The few thousand trips I did *after* that, looking for the same insights, the same excitement, the same entertainment, just fucked me up. Intellectually, I knocked myself down from genuis level to something more in keeping with you plebs. The kind of maths I tackled before – eg tensor calculus – is way beyond me now. I burned out half my memory. I have very little memory of my childhood, and I’m convinced this is a direct result of the (literally) thousands of dots and blotters I necked. Perhaps not directly. Perhaps the week long sleepless binges did the damage, perhaps the associated pollutants in the mix. But something did it.

    I would say, and this is a rule of thumb I have drawn from life, as much as drugs, is there is always a price to be paid. You get nothing for nothing.

    I dont’ think there is such a thing as a harmless drug. You will always pay a price.

    It may be a tiny price, it may be a price you’re happy to pay, but it is there. Don’t overlook it. Don’t kid yourselves. And remember what you do today, will still be with you twenty and thirty years on.


    • 153
      SpiralTrance says:

      I did loads of acid from 91-94 when the rave scene was ni full swing. Yes there is a price to pay for it. I was still at school when I started taking and academicaly succesful. After my first trip school and education went out the window.

      Like you say everything comes at a price, but there are insites I gained on LSD about the nature of reality and why we are here they will *NEVER* ever teach you in a classroom.

      So although in my final year at school I went from being one of the best in my class to leaving school without a single GCSE if I was honest I have to say I don’t regret it. Like you my memory is a but burned out and intellectualy i’m not as sharp as I would have been had I never taken, however my conscious is much more open and a veil was lifted from my reality that most people don’t even know is there unless they’ve also seen the other side.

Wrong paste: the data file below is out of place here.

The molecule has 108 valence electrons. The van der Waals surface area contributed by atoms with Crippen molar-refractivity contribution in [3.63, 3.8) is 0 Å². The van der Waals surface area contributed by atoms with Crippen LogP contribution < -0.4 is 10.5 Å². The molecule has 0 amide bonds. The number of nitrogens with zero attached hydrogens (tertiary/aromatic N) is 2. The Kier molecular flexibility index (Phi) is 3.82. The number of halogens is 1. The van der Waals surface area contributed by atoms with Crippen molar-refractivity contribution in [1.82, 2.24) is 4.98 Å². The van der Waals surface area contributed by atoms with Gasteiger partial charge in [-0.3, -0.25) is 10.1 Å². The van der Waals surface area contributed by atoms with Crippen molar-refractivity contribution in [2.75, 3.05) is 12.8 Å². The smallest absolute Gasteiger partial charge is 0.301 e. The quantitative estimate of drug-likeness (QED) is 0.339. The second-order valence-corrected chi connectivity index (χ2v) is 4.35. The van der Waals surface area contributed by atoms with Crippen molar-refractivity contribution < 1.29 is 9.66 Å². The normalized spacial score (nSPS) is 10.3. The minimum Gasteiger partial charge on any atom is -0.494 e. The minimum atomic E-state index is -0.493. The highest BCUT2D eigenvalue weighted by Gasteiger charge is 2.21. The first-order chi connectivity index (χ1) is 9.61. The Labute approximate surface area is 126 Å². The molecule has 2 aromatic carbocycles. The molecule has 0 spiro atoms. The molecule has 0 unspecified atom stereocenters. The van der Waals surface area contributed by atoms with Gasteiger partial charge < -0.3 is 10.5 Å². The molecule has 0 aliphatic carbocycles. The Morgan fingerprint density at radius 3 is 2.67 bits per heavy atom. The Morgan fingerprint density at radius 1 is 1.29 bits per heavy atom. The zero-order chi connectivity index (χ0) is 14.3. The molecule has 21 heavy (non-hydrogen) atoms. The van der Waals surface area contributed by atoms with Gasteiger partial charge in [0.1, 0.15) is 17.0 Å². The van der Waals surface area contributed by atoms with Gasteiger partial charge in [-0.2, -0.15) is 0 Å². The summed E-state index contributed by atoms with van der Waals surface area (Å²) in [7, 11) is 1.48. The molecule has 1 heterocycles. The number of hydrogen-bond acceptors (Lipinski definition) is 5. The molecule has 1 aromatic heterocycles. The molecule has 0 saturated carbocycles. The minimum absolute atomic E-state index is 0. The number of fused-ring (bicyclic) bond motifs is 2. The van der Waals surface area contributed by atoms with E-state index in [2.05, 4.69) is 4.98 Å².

• 160
        SpiralTrance says:

        You can see how much it effected me with all ^^^ the typos I make in my posts LOL


      • 389
        Anonymous says:

        “I did loads of acid from 91-94″

        Never too old.


        • 404
          SpiralTrance says:

          True but there isn’t that much acid around nowdays. I still have the odd one occasionaly but it’s no where near as good as the Strawberry Fields or Bart Simpsons that were going round in 91-92. Bart Simpsones (the dutch ones not the uk gypo ones) were fucking cosmic. I remember many people cutting them into quaters they were that strong.

          Acid kind of comes and goes in waves. First there was the 60s then that died out. 25 years later the Acid House parties of 88 kicked off and LSD was back with a vengence. I was only 11 back then so I missed the beginning. I caught the wave 91 when I was 14 and looked a bit older and could goto Raves. By late 93/94 acid supplies were drying up and Es had become alot cheaper though the quality had also gone down to.

          Now i’m 33 and don’t really take drugs much apart from alcohol, tobacco and occasionaly sniff some coke. It makes me laugh all these people talking about cannabis reclassification and whether it’s good or bad. They missing the point totaly. Cocaine (powder form) is as common and accepted as alcohol in many city bars up and down the country.

          And the real drug problem the politicians cleverly duck by having ‘debates’ on canabis reclassification is the massive increase in crack and heroin use over the past 15 years.


      • 425
        Jon Forest says:

        Lift the veil for us great one. Share your insights from the other side SpiralTrance and open our consciousnesses too…
        Err… I think you are talking about a chemical-induced reaction in your brain which you found pleasurable. That’s great but please spare us the “veil lifting” shite because we know, and you probably know, that no veils actually were lifted were they? What exactly are you more open too? What insights on life did you really gain (as opposed to ones you temporarily thought you had gained before coming round and realising it was just a trip).
        We do, however, believe you when you assure us that you are not as sharp as you once were.


    • 161

      ha, mispelling genius – class!


    • 212
      backwoodsman says:

      interesting insight. For about twelve years I worked with a guy , who initially was very sharp and very talented in diverse ways. He did a lot of weed and, laterly, a lot of other stuff too. I had the odd toot, but mostly stuck to alcohol.
      By the end of the period, he could no longer handle a fairly stressy job and talking to him was like a slow motion version of the guy I had known.
      But, hey, mandy says we are all extreme right wingers, so what do we know !


      • 236

        talking to him was like a slow motion version of the guy I had known.,

        Yeah, and I can see that in *myself*. My curse is that I was super-bright – I was, not am, so I don’t have to prove that to any dissenters (ha!) – and there are very specific areas I used to do work in, like the aforementioned calculus, that I simply cannot now. I can grasp the rules, mechanisms, processes etc – I can still figure out pretty much anything from anything – but what I can’t do is hold the whole spinning unfolding gem in my mind, as I used to. There is a definite deterioration my my abstract intellectual abilities.